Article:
National Geographic Explorer Gets Smithsonian Exhibit for Black Devils Discovery

by February 17, 2020

Sailors reading, writing, and relaxing at the Red Cross Rest Room in New Orleans.
National Archives (165-WW-127A-016)

As we enter the second half of Black History Month, a new angle for you: You might know African-American soldiers fought and died for America long before the country was even integrated. But did you know there was only one all-African-American unit in the entire U.S. military back in World War I? One man has done more than probably anyone else in America to honor the “Black Devils.”

Jeff Gusky is a National Geographic explorer and photographer whose work is now on display at the Smithsonian National Museum of African American History & Culture in Washington, D.C. Gusky recently unearthed the only trace of the Black Devils, and even more remarkable than the discovery itself is all the intrigue surrounding it:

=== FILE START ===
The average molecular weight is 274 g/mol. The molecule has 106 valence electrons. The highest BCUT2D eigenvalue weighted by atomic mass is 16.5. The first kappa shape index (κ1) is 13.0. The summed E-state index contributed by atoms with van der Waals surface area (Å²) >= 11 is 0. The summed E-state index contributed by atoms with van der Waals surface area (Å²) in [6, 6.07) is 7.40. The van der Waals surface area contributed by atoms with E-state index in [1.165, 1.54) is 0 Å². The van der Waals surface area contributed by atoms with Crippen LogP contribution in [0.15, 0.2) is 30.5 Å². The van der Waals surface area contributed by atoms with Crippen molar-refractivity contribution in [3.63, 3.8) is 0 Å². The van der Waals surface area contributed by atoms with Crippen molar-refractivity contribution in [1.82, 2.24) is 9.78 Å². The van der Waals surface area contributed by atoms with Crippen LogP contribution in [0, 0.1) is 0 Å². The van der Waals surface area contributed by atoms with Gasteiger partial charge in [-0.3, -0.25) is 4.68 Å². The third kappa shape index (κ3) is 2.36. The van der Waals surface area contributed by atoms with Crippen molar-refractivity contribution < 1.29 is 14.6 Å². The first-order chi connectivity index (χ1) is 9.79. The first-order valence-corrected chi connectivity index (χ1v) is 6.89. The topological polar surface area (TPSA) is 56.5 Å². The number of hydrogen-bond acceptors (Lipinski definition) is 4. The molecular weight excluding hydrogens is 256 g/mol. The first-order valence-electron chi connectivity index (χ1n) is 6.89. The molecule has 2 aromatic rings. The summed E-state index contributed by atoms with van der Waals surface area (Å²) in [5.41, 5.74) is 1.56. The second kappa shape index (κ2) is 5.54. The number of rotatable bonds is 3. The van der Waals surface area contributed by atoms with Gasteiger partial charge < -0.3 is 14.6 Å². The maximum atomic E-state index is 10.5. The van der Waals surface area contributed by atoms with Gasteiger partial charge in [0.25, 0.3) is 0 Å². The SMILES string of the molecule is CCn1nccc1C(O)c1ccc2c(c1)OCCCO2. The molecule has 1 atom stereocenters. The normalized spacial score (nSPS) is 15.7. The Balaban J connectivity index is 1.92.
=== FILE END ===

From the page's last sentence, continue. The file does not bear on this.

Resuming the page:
• Nationally he’s known for his Smithsonian work, which aims to heal racial tensions, but he’s also a different kind of healer in his day job: an ER doctor.
  • Gusky’s discovery celebrates African-American history but is not afraid to touch controversial aspects, such as allegations that Booker T. Washington’s intentions weren’t all good.
  • Gusky’s discovery isn’t just a fascinating part of history. The message of the Black Devils is more relevant today than ever, considering all the racial tensions that still exist. They were a unit of soldiers who saw themselves as visionaries, not victims, and they believed in America long before America believed in them.

The Smithsonian’s chief curator, Rex Ellis, calls Gusky’s discovery “‘I have a dream’ before ‘I have a dream.’”

Would you like to speak with Dr. Gusky? I also have great visuals I can share of the exhibit at the Smithsonian National Museum of African-American History and Culture.

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